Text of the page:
June 19, 1998
MULAN is the Disney animated feature of summer ’98. It’s another Broadway-style musical loosely based on an old tale, in this case the legend of Chinese warrior Hua Mulan, as described in The Ballad of Mulan. Fa Mulan – voiced by Ming-Na Wen (STREET FIGHTER), singing voice Lea Salonga (NINJA KIDS) – is a young woman in Han dynasty China in the midst of training to be a great warrior. Oh, whoops, that’s a typo – in the midst of training to be a great wife. She gets all painted up and tries to walk in confining clothes and know all the etiquette for tea drinking and what not. But she’s not up to it, even has to write notes on her hand before a test, and completely fucks it up.
Luckily there is another option. The Huns are invading and every family must provide a man or boy to fight in the army. The only male in her family is her dad Fa Zhou (Soon-Tek Oh, STEELE JUSTICE, DEATH WISH 4), a war vet who is all for going again but he’s an old man who can barely walk and she’s sure he’s gonna get fuckin killed in like two seconds so at night she steals his armor and conscription notice and runs off to pretend to be a dude and fight in the army on his behalf.
Which she’s actually worse at than being feminine. There’s lots of, you know, humor about how she says something in a normal voice and then says “er, I mean” and repeats it in a not even remotely convincing fake-masculine voice. She starts to pick up other things like to spit and do gross things to be accepted as a man. It’s like JUST ONE OF THE GUYS I guess but when they see her boobs it’s off screen.
One element that’s not in most of the other gender-switch romps: a small, shit-talking dragon named Mushu (Eddie Murphy, DOLEMITE IS MY NAME). Mulan’s grandma (June Foray [Rocky & Bullwinkle], singing voice of Marni Nixon [host of a local show I watched as a kid called Boomerang]) prays to her ancestors, who appear as ghosts and send Mushu to summon “the great stone dragon” to protect Mulan, but he accidentally breaks it so he pretends to be her guardian and tries to bullshit his way through this mess, Axel Foley style.
I don’t find Mushu as funny as I’m clearly supposed to, but he’s decent as far as these comic relief animal characters go, and probly my favorite part of the movie. Murphy made me laugh a few times, making “dishonor on you” sound like dragon for “fuck you,” for example, and the way they animate him as a sort of wobbly snake with legs makes for much more interesting physical acting than the other characters.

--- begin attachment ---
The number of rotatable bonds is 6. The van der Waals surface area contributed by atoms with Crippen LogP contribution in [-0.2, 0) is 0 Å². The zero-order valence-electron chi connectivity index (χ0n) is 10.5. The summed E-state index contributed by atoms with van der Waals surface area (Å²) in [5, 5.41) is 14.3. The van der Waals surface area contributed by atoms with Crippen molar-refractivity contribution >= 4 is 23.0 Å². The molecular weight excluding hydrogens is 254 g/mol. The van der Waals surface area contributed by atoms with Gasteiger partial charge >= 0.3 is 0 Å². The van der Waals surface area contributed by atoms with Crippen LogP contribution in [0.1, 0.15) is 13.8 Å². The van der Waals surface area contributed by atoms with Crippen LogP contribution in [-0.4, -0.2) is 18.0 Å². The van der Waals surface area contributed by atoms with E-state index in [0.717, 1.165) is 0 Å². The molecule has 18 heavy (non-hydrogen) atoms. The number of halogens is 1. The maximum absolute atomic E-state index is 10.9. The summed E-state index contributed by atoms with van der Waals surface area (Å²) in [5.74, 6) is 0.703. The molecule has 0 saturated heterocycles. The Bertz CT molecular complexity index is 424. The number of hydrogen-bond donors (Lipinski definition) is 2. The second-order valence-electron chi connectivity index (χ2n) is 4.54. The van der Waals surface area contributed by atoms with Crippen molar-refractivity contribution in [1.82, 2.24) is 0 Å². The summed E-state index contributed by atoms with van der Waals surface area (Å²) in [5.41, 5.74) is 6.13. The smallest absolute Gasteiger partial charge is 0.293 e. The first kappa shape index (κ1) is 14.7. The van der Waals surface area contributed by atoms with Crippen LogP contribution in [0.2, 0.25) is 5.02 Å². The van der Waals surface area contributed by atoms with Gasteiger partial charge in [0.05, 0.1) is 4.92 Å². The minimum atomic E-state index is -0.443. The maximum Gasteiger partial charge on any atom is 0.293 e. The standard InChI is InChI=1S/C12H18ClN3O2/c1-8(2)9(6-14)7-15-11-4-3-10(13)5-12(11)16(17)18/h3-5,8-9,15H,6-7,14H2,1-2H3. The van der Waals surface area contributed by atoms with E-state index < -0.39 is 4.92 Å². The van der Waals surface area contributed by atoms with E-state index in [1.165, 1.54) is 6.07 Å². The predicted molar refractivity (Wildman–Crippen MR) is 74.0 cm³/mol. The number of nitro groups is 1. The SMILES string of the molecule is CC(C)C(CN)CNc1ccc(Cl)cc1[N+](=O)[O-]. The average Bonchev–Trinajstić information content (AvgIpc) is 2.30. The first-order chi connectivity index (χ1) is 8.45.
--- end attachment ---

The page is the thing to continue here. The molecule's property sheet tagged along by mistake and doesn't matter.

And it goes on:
Unfortunately there’s another comic relief animal character, a cricket named Cri-Kee (come on dude, you cannot convince me that is an authentic Chinese cricket name). He doesn’t talk but he’s totally unnecessary, given to Mulan for luck and then they have to make up explanations for where she’s carrying him just so he can cause unfunny slapstick sequences like in the movie’s worst scene, where he causes Mulan to humiliate the comically fat matchmaker (Miriam Margolyes, END OF DAYS) by spilling tea on her and painting a goatee on her face.
I was not entirely surprised to learn that the both of these characters were sort of pushed on the crew by executives. Roy E. Disney convinced them to add a dragon, and the cricket is mostly Michael Eisner’s fault. Disney legend Joe Grant created the little bug, but lead animator Barry Temple admits the directors “felt Cri-Kee was a character who wasn’t necessary to tell the story, which is true.”
Anyway, there is training and eventually they fight or whatever, it’s hard to remember. I know she caused an avalanche to stop some of the Huns. The end. I wish I could pinpoint better what’s so underwhelming to me about this movie. I suppose it’s that they don’t really go full into the period military epic that the story suggests, and then the standard elements like the songs, the comedy, the father-daughter melodrama and especially the animation all seem uninspired compared to other Disney movies, including POCAHONTAS.